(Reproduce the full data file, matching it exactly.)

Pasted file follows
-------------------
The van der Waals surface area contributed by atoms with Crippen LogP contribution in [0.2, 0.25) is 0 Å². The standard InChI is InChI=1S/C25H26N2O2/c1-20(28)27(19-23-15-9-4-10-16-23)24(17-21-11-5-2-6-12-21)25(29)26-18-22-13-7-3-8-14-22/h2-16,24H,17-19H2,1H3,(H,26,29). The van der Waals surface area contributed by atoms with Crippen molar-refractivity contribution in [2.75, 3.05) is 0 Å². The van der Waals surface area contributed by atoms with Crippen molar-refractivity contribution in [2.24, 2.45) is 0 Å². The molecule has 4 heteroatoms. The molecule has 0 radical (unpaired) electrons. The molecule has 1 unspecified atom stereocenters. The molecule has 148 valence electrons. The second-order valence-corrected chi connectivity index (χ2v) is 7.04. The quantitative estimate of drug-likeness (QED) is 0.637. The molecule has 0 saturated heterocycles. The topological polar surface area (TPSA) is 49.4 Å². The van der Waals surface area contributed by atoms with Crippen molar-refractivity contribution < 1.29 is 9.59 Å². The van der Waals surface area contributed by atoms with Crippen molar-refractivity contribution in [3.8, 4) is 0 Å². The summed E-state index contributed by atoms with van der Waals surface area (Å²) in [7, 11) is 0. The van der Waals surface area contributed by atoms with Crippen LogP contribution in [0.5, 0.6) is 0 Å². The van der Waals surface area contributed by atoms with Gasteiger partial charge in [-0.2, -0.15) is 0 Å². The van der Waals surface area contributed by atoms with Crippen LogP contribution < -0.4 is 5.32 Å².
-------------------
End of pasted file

The van der Waals surface area contributed by atoms with Crippen LogP contribution in [0.2, 0.25) is 0 Å². The standard InChI is InChI=1S/C25H26N2O2/c1-20(28)27(19-23-15-9-4-10-16-23)24(17-21-11-5-2-6-12-21)25(29)26-18-22-13-7-3-8-14-22/h2-16,24H,17-19H2,1H3,(H,26,29). The van der Waals surface area contributed by atoms with Crippen molar-refractivity contribution in [2.75, 3.05) is 0 Å². The van der Waals surface area contributed by atoms with Crippen molar-refractivity contribution in [2.24, 2.45) is 0 Å². The molecule has 4 heteroatoms. The molecule has 0 radical (unpaired) electrons. The molecule has 1 unspecified atom stereocenters. The molecule has 148 valence electrons. The second-order valence-corrected chi connectivity index (χ2v) is 7.04. The quantitative estimate of drug-likeness (QED) is 0.637. The molecule has 0 saturated heterocycles. The topological polar surface area (TPSA) is 49.4 Å². The van der Waals surface area contributed by atoms with Crippen molar-refractivity contribution < 1.29 is 9.59 Å². The van der Waals surface area contributed by atoms with Crippen molar-refractivity contribution in [3.8, 4) is 0 Å². The summed E-state index contributed by atoms with van der Waals surface area (Å²) in [7, 11) is 0. The van der Waals surface area contributed by atoms with Crippen LogP contribution in [0.5, 0.6) is 0 Å². The van der Waals surface area contributed by atoms with Gasteiger partial charge in [-0.2, -0.15) is 0 Å². The van der Waals surface area contributed by atoms with Crippen LogP contribution < -0.4 is 5.32 Å².